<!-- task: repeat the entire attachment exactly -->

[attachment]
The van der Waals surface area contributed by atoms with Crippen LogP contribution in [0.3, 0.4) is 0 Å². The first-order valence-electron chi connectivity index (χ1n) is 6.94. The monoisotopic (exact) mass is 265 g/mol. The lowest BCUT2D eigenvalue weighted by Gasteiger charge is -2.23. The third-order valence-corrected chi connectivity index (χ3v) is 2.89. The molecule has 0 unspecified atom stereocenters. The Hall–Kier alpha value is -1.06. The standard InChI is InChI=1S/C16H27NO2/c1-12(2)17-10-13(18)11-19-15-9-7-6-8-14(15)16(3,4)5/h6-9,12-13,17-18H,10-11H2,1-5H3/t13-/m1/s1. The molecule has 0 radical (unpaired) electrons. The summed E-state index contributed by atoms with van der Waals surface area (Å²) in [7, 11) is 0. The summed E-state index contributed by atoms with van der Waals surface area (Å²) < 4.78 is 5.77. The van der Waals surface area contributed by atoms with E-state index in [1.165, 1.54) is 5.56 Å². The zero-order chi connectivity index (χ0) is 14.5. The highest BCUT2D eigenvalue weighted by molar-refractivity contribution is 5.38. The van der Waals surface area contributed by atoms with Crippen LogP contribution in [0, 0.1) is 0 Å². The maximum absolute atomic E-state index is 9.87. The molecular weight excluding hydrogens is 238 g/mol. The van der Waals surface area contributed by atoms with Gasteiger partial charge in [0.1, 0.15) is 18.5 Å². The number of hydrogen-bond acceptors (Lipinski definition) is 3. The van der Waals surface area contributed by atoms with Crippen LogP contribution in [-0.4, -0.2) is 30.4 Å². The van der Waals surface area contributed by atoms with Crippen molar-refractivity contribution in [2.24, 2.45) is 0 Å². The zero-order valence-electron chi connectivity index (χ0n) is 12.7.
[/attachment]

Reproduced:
The van der Waals surface area contributed by atoms with Crippen LogP contribution in [0.3, 0.4) is 0 Å². The first-order valence-electron chi connectivity index (χ1n) is 6.94. The monoisotopic (exact) mass is 265 g/mol. The lowest BCUT2D eigenvalue weighted by Gasteiger charge is -2.23. The third-order valence-corrected chi connectivity index (χ3v) is 2.89. The molecule has 0 unspecified atom stereocenters. The Hall–Kier alpha value is -1.06. The standard InChI is InChI=1S/C16H27NO2/c1-12(2)17-10-13(18)11-19-15-9-7-6-8-14(15)16(3,4)5/h6-9,12-13,17-18H,10-11H2,1-5H3/t13-/m1/s1. The molecule has 0 radical (unpaired) electrons. The summed E-state index contributed by atoms with van der Waals surface area (Å²) in [7, 11) is 0. The summed E-state index contributed by atoms with van der Waals surface area (Å²) < 4.78 is 5.77. The van der Waals surface area contributed by atoms with E-state index in [1.165, 1.54) is 5.56 Å². The zero-order chi connectivity index (χ0) is 14.5. The highest BCUT2D eigenvalue weighted by molar-refractivity contribution is 5.38. The van der Waals surface area contributed by atoms with Crippen LogP contribution in [0, 0.1) is 0 Å². The maximum absolute atomic E-state index is 9.87. The molecular weight excluding hydrogens is 238 g/mol. The van der Waals surface area contributed by atoms with Gasteiger partial charge in [0.1, 0.15) is 18.5 Å². The number of hydrogen-bond acceptors (Lipinski definition) is 3. The van der Waals surface area contributed by atoms with Crippen LogP contribution in [-0.4, -0.2) is 30.4 Å². The van der Waals surface area contributed by atoms with Crippen molar-refractivity contribution in [2.24, 2.45) is 0 Å². The zero-order valence-electron chi connectivity index (χ0n) is 12.7.